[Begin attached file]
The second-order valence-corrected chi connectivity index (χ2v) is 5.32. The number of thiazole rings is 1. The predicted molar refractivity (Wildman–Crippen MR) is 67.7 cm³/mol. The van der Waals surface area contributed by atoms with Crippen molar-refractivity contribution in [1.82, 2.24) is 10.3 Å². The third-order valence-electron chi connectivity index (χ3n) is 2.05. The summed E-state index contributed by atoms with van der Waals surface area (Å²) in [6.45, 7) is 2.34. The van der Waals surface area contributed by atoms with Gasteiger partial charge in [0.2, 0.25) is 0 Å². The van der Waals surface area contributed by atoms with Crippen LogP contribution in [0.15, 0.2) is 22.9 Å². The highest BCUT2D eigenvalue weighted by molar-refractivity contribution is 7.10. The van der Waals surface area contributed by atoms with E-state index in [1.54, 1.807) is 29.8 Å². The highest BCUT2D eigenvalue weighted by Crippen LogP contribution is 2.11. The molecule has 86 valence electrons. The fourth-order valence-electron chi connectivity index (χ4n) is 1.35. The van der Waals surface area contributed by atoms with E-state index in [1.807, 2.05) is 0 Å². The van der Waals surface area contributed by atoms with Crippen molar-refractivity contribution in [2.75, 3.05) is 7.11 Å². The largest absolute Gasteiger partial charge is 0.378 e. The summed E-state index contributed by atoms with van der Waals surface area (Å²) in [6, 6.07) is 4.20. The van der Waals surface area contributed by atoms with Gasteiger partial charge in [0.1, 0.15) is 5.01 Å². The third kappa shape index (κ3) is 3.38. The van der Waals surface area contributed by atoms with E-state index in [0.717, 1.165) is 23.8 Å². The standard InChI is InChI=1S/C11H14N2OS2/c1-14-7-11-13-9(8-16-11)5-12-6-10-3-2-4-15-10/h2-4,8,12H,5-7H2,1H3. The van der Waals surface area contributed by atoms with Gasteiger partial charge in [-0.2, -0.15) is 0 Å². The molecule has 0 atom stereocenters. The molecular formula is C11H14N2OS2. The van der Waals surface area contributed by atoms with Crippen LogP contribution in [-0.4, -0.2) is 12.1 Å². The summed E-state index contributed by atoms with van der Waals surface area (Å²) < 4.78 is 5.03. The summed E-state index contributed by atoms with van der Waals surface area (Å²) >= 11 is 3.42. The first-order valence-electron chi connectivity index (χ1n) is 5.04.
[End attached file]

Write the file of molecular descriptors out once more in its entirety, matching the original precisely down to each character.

The second-order valence-corrected chi connectivity index (χ2v) is 5.32. The number of thiazole rings is 1. The predicted molar refractivity (Wildman–Crippen MR) is 67.7 cm³/mol. The van der Waals surface area contributed by atoms with Crippen molar-refractivity contribution in [1.82, 2.24) is 10.3 Å². The third-order valence-electron chi connectivity index (χ3n) is 2.05. The summed E-state index contributed by atoms with van der Waals surface area (Å²) in [6.45, 7) is 2.34. The van der Waals surface area contributed by atoms with Gasteiger partial charge in [0.2, 0.25) is 0 Å². The van der Waals surface area contributed by atoms with Crippen LogP contribution in [0.15, 0.2) is 22.9 Å². The highest BCUT2D eigenvalue weighted by molar-refractivity contribution is 7.10. The van der Waals surface area contributed by atoms with E-state index in [1.54, 1.807) is 29.8 Å². The highest BCUT2D eigenvalue weighted by Crippen LogP contribution is 2.11. The molecule has 86 valence electrons. The fourth-order valence-electron chi connectivity index (χ4n) is 1.35. The van der Waals surface area contributed by atoms with E-state index in [1.807, 2.05) is 0 Å². The van der Waals surface area contributed by atoms with Crippen molar-refractivity contribution in [2.75, 3.05) is 7.11 Å². The largest absolute Gasteiger partial charge is 0.378 e. The summed E-state index contributed by atoms with van der Waals surface area (Å²) in [6, 6.07) is 4.20. The van der Waals surface area contributed by atoms with Gasteiger partial charge in [0.1, 0.15) is 5.01 Å². The third kappa shape index (κ3) is 3.38. The van der Waals surface area contributed by atoms with E-state index in [0.717, 1.165) is 23.8 Å². The standard InChI is InChI=1S/C11H14N2OS2/c1-14-7-11-13-9(8-16-11)5-12-6-10-3-2-4-15-10/h2-4,8,12H,5-7H2,1H3. The van der Waals surface area contributed by atoms with Gasteiger partial charge in [-0.2, -0.15) is 0 Å². The molecule has 0 atom stereocenters. The molecular formula is C11H14N2OS2. The van der Waals surface area contributed by atoms with Crippen LogP contribution in [-0.4, -0.2) is 12.1 Å². The summed E-state index contributed by atoms with van der Waals surface area (Å²) < 4.78 is 5.03. The summed E-state index contributed by atoms with van der Waals surface area (Å²) >= 11 is 3.42. The first-order valence-electron chi connectivity index (χ1n) is 5.04.